I had mixed feelings about this engaging, highly readable book. The first section develops nicely. We meet the protagonist Hope, and learn of her background. To her credit, the author, Marie Drake, does not graphically exploit the abuse Hope suffers by describing it to the reader. She retains a dignity that serves both narrator and reader well. The implications suffice for our understanding.Hope has an enviable warm relationship with her mother, and a sweet friendship with Joey. Once she establishes these people as likeable, the author manages to keep the reader on EDGE -you are never really certain of who you can believe. This section makes the reading enjoyable.But as in the film GONE GIRL (I did not read the popular book)situations turn upside down in an implausible fashion,and the plot twists tend to stretch credibility - at least it did for me. The focus shifts here and there. Towards the end, ACTION takes over, and lovers of this style of writing will enjoy the outcomes. The book was becoming not my genre of interest, as much. I think this novel would make a good film. There would be an audience for it. For me, in rating the book, I was mentally moving from a 4.7 to a 3.5 rating - to each her own taste. I decided on a 4 star because the overall writing is effective in many places, some admirable descriptive details from delicious salads to scary nightmares, the latter very well-written. On balance, occasionally the detailing is superfluous; this story does not require any padding.Some interesting samples:(On a date with Joey, narrator Hope's thoughts:)"I'm aware that this could be a movie scene - resplendent and tranquil - right before all hell breaks loose, and I don't like it. I hate that type of movie."I find that dialogue a bit ironic and had a chuckle after my own thoughts about movies.Later:"The depths of the shadows cast by trees and the glowing reflections thrown by the moon are a breathtakingly natural work of art. I don't want to mar the creation of this memory with thoughts of Lucas, but I have to ask. "Joey, my mother didn't come with us when we were here, did she?"Lovely scene. You have to read the book yourself to learn how that passage applies to the story. Enjoy.

  • Renee
    2018-10-24 00:29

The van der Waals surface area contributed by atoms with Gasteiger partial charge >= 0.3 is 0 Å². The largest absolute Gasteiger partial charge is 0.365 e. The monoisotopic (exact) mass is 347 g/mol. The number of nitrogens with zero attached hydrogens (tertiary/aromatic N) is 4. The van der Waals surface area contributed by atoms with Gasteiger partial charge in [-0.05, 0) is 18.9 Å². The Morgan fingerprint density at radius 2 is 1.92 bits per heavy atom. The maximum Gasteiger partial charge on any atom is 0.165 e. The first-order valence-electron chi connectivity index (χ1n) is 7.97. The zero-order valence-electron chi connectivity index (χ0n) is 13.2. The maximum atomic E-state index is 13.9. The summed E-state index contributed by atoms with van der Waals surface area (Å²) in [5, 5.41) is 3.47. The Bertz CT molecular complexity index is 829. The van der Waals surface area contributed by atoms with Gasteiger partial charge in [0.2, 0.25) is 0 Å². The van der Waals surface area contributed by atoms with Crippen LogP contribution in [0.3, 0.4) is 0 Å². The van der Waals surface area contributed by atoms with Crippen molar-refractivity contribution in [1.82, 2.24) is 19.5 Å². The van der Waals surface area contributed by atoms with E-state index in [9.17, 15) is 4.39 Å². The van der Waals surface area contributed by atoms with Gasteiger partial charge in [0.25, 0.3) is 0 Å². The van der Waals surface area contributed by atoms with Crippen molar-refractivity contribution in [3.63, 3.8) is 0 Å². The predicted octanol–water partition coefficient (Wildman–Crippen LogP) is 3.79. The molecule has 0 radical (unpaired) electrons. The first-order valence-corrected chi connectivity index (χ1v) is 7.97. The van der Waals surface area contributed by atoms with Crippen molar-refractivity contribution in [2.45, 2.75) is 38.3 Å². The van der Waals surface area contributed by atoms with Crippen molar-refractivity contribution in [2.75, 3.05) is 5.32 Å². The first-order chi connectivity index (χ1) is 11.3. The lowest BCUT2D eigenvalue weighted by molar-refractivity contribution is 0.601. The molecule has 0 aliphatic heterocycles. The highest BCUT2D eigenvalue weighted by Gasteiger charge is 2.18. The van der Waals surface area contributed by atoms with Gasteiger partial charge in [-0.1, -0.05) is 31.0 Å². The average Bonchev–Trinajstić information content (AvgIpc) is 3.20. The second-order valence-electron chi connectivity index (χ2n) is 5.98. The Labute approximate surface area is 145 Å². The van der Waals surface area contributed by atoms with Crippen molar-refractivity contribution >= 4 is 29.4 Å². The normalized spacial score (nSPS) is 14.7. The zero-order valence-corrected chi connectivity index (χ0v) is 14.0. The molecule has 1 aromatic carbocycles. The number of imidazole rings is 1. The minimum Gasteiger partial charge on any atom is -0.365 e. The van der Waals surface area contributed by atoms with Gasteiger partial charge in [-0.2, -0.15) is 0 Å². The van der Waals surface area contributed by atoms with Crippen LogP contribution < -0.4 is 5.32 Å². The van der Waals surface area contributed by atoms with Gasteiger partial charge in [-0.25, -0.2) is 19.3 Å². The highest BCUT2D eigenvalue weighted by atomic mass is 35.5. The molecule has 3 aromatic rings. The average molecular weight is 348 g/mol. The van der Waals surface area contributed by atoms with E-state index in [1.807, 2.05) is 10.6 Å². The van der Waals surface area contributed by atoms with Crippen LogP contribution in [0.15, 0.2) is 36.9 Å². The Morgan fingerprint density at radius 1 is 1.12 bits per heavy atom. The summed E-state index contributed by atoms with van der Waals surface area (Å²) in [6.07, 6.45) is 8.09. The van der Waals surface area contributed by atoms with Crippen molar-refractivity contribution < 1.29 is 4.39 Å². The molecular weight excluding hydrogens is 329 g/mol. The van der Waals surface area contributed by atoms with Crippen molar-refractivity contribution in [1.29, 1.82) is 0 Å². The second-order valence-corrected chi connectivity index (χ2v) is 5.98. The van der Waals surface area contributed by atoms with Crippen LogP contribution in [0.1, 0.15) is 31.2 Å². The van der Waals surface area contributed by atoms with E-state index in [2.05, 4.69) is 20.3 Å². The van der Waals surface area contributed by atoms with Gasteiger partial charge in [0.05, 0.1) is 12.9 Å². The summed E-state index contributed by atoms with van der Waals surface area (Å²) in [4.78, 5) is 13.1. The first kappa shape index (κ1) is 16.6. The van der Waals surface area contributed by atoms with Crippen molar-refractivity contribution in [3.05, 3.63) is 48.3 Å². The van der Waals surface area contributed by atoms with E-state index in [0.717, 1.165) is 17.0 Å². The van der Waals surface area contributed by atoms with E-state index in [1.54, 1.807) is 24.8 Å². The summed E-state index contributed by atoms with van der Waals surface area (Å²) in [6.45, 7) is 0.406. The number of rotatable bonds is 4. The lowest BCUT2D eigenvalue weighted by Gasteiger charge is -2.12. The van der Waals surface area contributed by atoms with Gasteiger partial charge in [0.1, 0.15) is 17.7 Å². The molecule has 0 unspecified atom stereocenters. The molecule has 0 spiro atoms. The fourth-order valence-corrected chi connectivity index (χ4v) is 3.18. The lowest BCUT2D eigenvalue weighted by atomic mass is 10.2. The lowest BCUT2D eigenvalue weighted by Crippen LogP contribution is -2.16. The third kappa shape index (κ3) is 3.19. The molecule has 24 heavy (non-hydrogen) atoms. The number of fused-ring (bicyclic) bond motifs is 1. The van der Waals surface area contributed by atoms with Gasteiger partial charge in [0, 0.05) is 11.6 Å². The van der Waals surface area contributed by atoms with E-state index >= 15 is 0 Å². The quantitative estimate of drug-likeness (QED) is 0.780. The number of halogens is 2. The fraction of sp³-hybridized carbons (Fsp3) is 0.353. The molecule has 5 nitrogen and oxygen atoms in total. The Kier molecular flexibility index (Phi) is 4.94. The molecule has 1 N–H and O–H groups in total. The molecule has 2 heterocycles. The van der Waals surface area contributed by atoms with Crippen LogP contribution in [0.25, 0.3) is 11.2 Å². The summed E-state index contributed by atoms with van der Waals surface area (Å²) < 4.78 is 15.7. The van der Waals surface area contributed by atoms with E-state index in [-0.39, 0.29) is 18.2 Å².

Three Rules begins with a funeral. Hope Wellington is standing over the grave of her uncle, Lucas Wellington. But there are no tears. There is no sadness. There is nothing but contempt. As she watches her family grieve, she tries to hide these feelings. Nobody would understand anyway.As far back as Hope can remember, she was abused. Abused by the same person who's grave she stands beside. The same person these people are sobbing over. Of course, none of them know. She never told a soul. Even now, she doesn't tell. She hopes that maybe this could be a fresh start. A new beginning.There's just one problem: the grave is empty. The body lost at sea. That bothers Hope. She wants to know. She wants to be sure he is finally gone. She still feels his presence; still sees him everywhere. Is she just being paranoid? Or is her nightmare just beginning?Marie Drake has written a mesmerizing page-turner. You are drawn in on page one. The characters are fully developed and well rounded. The story is beautifully written and full of twists and turns that keep you guessing the whole way through. You really get invested in the characters and the story.Drake has also covered the abuse in a way that you know what is happening, but there aren't a lot of gory details that slap you in the face. I don't know if she could have done it more perfectly. As a survivor of abuse herself she can truly understand how Hope feels and knows how to write it to make the reader understand how Hope feels. She really showcases the hopelessness and helplessness that Hope feels. She also explains why it is so important to talk about it, even at the same time explaining how hard it is to talk about it.The end felt a little rushed at times but that is really the only thing I can say! Three Rules is a book you are definitely going to want to read and not put it down! It is also a book you are going to want to read again since there are things that you will see the second time that you missed the first time. Drake has filled the book with little details like that. It is amazing. I recommend this book to everybody!!!